Although Pompeii is neither in the earthquake zone nor in the world’s "Ring of Fire," earthquakes and volcanic eruptions can, and do, occur outside those zones. Vesuvius had erupted before 79 A.D. (notably in 5960 and 3580 B.C.) It has erupted several times since (in 1631, 1779, 1906 and 1944).
Using Pliny’s letters with evidence from subsequent Vesuvius eruptions and similar volcanic explosions like Mt. Pinatubo and Mt. St. Helens, we can piece together how Pompeii was destroyed. And, using the ruins themselves as an incredible living museum, we can see what was left when Vesuvius froze Pompeii in time.
Pliny’s mother first noticed an unusual cloud between 2 and 3 in the afternoon. From their distance of 18 miles, or so, the cloud looked like "a pine tree" rising from a mountain. (They could not tell it was from Vesuvius.)
Some of the cloud was white, in other parts there were dark patches of earth and ash.
Fire was not shooting out of the mountain. That came later.
Monstrous smoke clouds dumped debris on Pompeii during the afternoon and early evening of August 24th. Dust, ashes, cinders, tephra and rocks fell on the town for about 8 hours. Heaps of tephrite (rocks) landing on houses caused roofs to collapse. Buildings began to crack diagonally from in-plane loading and shear deformation.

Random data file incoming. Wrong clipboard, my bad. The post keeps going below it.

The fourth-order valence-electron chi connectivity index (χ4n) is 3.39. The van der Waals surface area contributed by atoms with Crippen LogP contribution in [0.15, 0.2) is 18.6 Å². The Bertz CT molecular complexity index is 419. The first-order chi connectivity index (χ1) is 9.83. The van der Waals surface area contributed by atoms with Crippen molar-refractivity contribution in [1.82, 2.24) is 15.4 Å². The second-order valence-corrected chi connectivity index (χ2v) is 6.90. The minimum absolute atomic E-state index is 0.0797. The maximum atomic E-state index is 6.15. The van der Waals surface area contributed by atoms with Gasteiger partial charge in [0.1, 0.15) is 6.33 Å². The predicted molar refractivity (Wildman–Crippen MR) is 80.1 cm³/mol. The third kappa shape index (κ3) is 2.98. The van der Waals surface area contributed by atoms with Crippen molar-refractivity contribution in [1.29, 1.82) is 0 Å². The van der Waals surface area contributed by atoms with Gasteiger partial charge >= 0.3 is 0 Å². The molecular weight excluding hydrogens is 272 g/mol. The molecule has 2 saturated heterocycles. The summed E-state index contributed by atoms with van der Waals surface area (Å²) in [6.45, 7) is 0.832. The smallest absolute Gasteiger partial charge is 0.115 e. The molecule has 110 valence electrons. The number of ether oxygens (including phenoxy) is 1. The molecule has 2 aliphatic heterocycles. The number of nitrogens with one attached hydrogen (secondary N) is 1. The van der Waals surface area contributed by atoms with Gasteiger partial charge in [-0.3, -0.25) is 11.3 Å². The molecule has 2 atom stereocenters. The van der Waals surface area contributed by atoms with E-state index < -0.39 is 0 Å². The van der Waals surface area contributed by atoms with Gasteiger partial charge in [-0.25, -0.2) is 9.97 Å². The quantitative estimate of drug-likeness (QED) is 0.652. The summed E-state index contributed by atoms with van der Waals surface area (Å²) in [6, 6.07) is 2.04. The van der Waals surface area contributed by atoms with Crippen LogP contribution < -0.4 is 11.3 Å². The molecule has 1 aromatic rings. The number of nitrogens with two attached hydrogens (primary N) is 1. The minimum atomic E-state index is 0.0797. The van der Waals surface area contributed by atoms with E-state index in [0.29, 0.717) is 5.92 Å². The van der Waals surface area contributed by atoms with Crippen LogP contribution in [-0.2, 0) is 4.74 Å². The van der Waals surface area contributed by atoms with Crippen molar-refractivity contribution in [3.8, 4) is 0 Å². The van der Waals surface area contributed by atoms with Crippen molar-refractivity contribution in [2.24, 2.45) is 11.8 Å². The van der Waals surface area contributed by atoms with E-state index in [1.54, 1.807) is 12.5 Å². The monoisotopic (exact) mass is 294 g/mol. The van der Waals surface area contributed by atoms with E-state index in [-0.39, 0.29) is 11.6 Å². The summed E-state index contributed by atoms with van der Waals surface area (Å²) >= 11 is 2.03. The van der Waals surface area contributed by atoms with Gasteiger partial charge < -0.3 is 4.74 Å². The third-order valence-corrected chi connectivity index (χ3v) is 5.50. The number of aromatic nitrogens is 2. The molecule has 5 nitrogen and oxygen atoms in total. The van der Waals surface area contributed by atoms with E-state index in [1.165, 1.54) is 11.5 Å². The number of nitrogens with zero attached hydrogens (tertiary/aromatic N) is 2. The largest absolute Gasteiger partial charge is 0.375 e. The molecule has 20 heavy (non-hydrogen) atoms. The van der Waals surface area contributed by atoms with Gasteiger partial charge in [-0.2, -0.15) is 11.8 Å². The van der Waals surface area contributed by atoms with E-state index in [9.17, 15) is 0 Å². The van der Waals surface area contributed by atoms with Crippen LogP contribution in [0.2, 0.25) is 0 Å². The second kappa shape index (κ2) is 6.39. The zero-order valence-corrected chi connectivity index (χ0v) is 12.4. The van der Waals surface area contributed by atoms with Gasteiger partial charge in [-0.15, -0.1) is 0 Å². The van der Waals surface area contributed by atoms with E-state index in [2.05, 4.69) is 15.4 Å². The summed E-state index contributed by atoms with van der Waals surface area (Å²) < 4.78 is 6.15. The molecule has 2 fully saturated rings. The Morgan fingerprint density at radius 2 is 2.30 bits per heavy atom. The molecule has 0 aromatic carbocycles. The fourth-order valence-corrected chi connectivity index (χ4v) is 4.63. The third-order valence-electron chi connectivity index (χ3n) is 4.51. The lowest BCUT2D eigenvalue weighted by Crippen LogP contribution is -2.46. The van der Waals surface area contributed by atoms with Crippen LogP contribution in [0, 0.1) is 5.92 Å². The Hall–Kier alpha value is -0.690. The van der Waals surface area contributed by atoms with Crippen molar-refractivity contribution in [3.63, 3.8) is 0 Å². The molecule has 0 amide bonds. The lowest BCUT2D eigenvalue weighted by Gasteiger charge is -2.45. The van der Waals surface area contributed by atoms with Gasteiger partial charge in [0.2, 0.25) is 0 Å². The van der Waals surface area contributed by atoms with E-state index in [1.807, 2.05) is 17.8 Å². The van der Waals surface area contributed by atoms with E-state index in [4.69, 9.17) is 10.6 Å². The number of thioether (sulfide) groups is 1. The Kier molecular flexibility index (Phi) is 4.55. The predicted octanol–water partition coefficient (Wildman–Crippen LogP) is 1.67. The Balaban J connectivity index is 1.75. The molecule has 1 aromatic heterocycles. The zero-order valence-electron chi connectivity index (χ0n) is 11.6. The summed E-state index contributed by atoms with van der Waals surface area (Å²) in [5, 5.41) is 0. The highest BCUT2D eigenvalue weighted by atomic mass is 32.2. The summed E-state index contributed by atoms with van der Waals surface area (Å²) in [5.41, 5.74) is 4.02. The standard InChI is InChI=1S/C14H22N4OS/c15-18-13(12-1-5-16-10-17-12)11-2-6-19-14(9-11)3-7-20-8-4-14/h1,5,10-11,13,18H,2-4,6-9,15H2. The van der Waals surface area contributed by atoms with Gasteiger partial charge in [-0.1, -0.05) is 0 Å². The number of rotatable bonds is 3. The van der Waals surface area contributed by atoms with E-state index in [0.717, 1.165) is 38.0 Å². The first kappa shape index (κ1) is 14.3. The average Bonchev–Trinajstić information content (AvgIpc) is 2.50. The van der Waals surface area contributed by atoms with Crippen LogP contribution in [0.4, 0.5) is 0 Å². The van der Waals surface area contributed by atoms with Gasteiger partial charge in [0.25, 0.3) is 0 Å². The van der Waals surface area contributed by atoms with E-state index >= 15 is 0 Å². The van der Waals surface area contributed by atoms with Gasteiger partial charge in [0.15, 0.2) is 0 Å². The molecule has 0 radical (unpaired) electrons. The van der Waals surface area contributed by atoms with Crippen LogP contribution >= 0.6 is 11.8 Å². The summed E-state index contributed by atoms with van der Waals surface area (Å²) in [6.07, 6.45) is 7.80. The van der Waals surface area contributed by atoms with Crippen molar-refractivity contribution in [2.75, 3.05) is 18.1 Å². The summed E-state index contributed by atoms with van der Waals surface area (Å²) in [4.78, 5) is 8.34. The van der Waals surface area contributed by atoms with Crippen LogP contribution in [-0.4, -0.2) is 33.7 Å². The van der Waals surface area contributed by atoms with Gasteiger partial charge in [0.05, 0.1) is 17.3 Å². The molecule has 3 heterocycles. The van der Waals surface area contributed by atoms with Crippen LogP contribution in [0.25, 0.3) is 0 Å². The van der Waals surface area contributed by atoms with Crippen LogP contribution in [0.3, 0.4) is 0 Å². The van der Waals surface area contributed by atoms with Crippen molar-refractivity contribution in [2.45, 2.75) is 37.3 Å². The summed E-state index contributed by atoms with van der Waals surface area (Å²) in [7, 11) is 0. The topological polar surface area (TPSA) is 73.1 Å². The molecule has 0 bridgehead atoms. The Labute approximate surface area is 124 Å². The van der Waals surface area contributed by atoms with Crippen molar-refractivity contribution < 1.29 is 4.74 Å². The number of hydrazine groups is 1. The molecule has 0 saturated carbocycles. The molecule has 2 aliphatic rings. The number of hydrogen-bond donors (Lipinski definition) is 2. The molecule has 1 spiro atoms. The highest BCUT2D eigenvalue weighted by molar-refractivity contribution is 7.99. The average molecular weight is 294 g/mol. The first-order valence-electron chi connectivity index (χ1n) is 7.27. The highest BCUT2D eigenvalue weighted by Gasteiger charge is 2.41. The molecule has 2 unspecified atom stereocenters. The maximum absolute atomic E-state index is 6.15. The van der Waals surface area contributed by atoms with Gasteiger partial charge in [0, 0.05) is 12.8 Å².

Pliny was the first person to describe the phenomenon scientists now call a "Plinian" event. It is a sustained, explosive eruption which generates a high-altitude column of volcanic material and blankets large areas with ash. The "pine tree" effect, described in Pliny’s letter, is called a Plinian column.
The driving force behind all of this activity is volcanic gas which pushes hot, molten material like magma (located below the earth’s surface) out of the mountain. What we first see are monstrous clouds of smoke and ash. (Follow the link to see an amazing USGS picture of one particle of volcanic ash as viewed through the lens of a scanning electron microscope.)